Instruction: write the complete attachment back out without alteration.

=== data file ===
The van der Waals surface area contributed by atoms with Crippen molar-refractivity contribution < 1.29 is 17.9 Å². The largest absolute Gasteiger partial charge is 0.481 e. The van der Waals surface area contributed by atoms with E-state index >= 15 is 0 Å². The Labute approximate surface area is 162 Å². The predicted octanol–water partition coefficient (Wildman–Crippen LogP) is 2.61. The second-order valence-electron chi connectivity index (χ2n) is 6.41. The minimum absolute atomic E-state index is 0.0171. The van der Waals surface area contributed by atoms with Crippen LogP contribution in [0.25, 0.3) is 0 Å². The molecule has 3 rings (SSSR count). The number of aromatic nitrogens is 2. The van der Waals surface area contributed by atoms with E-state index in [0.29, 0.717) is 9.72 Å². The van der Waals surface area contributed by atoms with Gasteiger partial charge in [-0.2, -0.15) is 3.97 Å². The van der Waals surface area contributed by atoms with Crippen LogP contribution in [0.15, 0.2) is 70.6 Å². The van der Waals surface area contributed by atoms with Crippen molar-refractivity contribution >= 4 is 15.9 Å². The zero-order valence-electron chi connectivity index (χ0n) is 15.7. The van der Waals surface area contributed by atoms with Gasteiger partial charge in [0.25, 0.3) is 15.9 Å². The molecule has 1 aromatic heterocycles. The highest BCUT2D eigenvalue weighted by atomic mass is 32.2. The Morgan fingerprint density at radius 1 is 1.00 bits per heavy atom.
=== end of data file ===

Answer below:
The van der Waals surface area contributed by atoms with Crippen molar-refractivity contribution < 1.29 is 17.9 Å². The largest absolute Gasteiger partial charge is 0.481 e. The van der Waals surface area contributed by atoms with E-state index >= 15 is 0 Å². The Labute approximate surface area is 162 Å². The predicted octanol–water partition coefficient (Wildman–Crippen LogP) is 2.61. The second-order valence-electron chi connectivity index (χ2n) is 6.41. The minimum absolute atomic E-state index is 0.0171. The van der Waals surface area contributed by atoms with Crippen LogP contribution in [0.25, 0.3) is 0 Å². The molecule has 3 rings (SSSR count). The number of aromatic nitrogens is 2. The van der Waals surface area contributed by atoms with E-state index in [0.29, 0.717) is 9.72 Å². The van der Waals surface area contributed by atoms with Gasteiger partial charge in [-0.2, -0.15) is 3.97 Å². The van der Waals surface area contributed by atoms with Crippen LogP contribution in [0.15, 0.2) is 70.6 Å². The van der Waals surface area contributed by atoms with Crippen molar-refractivity contribution >= 4 is 15.9 Å². The zero-order valence-electron chi connectivity index (χ0n) is 15.7. The van der Waals surface area contributed by atoms with Gasteiger partial charge in [0.25, 0.3) is 15.9 Å². The molecule has 1 aromatic heterocycles. The highest BCUT2D eigenvalue weighted by atomic mass is 32.2. The Morgan fingerprint density at radius 1 is 1.00 bits per heavy atom.